Trust is a very important part of the web and a big trust-crusher is when you receive an email from a business, but it uses an unknown domain name or with “via” in the return address. See the email below from WhichTestWon, a A/B testing mailing list I’m signed up for, but hesitate because there is “via aweber.com” after it. What does this mean? Is it safe to read? Will you get a virus clicking on a link?
It is more of a problem than you think…
Out of curiosity I did a quick run through of the email mailing lists that I am signed up for. The first group of five have non-branded domains in their email, definitely a no-no. If this is you, immediately perform the fixes at the bottom of this article.
- creativeLive: firstname.lastname@example.org via mail49.wdc03.rsgsv.net
- WhichTestWon: has: email@example.com via aweber.com
- Michael Port: firstname.lastname@example.org via infusionmail.com
Syracuse Sports Association: email@example.com via syracusesportsassociation.com
- Google Analytics Tip of the das: firstname.lastname@example.org via mail73.atl11.rsgsv.net
While looking for the above emails I found another category that I thought I would include. These do not have the “via” problems, but do utilize different domains in the email address from the main site. From a technology point of view this can make sense it makes things easier for a marketing company, since it allows different servers for employee email and bulk-mail email, but usually this is not usually necessary for small to mid-sized businesses. Examples include:
- TheLadders – email@example.com
- This is a different domain name, a tactic used by email scammers.
UPS Communications <firstname.lastname@example.org>
- The first time I received email from this address I though it was a scam. It did not contain any personal information of mine, except my account number. I didn’t know I had an account, so I dismissed it. Turns out ebay signed me up for an account and this was a legitimate email.
- Gander Mountain <email@example.com>
- Breaking both rules here, this is a subdomain and a non-branded domain.
The above are some major players in email-marketing, so is anyone doing this right? Yes. Examples of good configurations included:
- Web Analytics Professionals Group Members <firstname.lastname@example.org>
- eBay <email@example.com>
- West Marine <firstname.lastname@example.org>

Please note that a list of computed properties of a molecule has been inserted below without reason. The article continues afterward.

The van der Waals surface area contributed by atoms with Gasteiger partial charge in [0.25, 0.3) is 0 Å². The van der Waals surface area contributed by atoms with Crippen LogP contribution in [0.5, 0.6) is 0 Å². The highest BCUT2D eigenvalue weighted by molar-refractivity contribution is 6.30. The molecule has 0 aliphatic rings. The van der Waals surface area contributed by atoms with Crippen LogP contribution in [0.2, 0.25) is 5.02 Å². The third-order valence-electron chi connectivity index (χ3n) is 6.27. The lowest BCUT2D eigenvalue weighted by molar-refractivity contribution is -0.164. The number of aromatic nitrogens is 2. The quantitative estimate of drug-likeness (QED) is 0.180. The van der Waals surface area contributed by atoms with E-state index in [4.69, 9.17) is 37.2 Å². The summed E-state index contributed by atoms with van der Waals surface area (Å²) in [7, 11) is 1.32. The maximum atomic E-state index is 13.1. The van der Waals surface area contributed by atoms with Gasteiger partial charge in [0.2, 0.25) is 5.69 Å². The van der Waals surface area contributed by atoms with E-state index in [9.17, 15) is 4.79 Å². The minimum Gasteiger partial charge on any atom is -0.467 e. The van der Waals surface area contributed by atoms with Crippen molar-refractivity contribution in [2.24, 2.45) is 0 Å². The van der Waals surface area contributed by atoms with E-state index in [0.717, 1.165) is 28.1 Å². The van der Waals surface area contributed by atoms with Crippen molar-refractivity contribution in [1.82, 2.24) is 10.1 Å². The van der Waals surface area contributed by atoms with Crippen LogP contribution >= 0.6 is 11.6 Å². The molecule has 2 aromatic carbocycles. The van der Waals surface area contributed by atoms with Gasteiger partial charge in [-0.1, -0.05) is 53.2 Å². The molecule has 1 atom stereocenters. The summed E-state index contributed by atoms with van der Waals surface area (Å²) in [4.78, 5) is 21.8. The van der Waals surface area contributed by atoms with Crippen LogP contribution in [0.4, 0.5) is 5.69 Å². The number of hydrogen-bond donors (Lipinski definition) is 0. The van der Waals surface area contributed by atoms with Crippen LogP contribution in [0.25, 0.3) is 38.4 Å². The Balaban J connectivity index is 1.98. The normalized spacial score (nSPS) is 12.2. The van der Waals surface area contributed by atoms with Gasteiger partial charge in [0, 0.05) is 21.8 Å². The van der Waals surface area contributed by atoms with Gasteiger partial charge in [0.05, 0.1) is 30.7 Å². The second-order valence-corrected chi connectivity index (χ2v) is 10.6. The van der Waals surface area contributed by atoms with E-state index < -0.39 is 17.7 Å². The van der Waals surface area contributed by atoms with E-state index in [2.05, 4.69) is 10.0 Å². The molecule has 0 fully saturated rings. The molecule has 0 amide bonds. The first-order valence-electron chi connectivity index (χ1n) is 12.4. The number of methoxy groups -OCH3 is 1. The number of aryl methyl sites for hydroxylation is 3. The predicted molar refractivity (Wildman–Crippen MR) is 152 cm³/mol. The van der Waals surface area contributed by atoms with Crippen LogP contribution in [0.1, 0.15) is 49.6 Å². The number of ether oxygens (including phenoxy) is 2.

- This is a subdomain. Fully branded, but can confuse people who are not use to emails with subdomains. This can pass if there is a necessary reason for separating employee and bulk-mail servers. For large corporations this makes sense, but if you have fewer than 10,000 email addresses on your list, this does not mean you. About 50% of large corporations used this method, which is a necessary evil for them.
How to fix your issues:
There are really two issues here:
- Emails from non-branded URLs (eg. mail49.wdc03.rsgsv.net)
- Emails from unrecognized senders (eg. the “via” or “on behalf of” issue)
Let’s discuss each in turn.
Fixing non-branded email addresses
This one is easy, stop using the non-branded domain name! Set up another email address, as if it were another employee (for small list-sizes), and send all mail from this email address. If you use an external email marketing provided, the should be a way to utilize your own email. If not, find a new company.
If you are a big corporation, with a list in the 100,000s of thousands, you should probably setup another email service utilizing a sub-domain. This will make sure your bulk-mail sending does not impact your day-to-day emails, particularly if you were to get gray- or black-listed.
Fixing the “via” problem
Let’s first understand why this happens. An email address originates from a an email client (or bulk-mail program), is then sent to various middle-man SMTP servers before being delivered to the final destination SMTP server. One of the ways that hackers exploit people via email is to pretend to be “email@example.com”. After-all there is nothing is stopping you from typing it into your email marketing client and pretending to be the Google Admin.
One way to detect if an email is valid is if it originates from a “trusted” server. A trusted server here means a server with a known IP address or domain name. This is done via your DNS records by adding a Sender Policy Framework (SPF) record as a text or SPF (if supported) entry.
The Bottom line…
- Do not use non-branded domain names
- Make sure your bulk-email program is trusted, otherwise your emails will display “via” and your customers will be unnecessarily skeptical of your message and links within.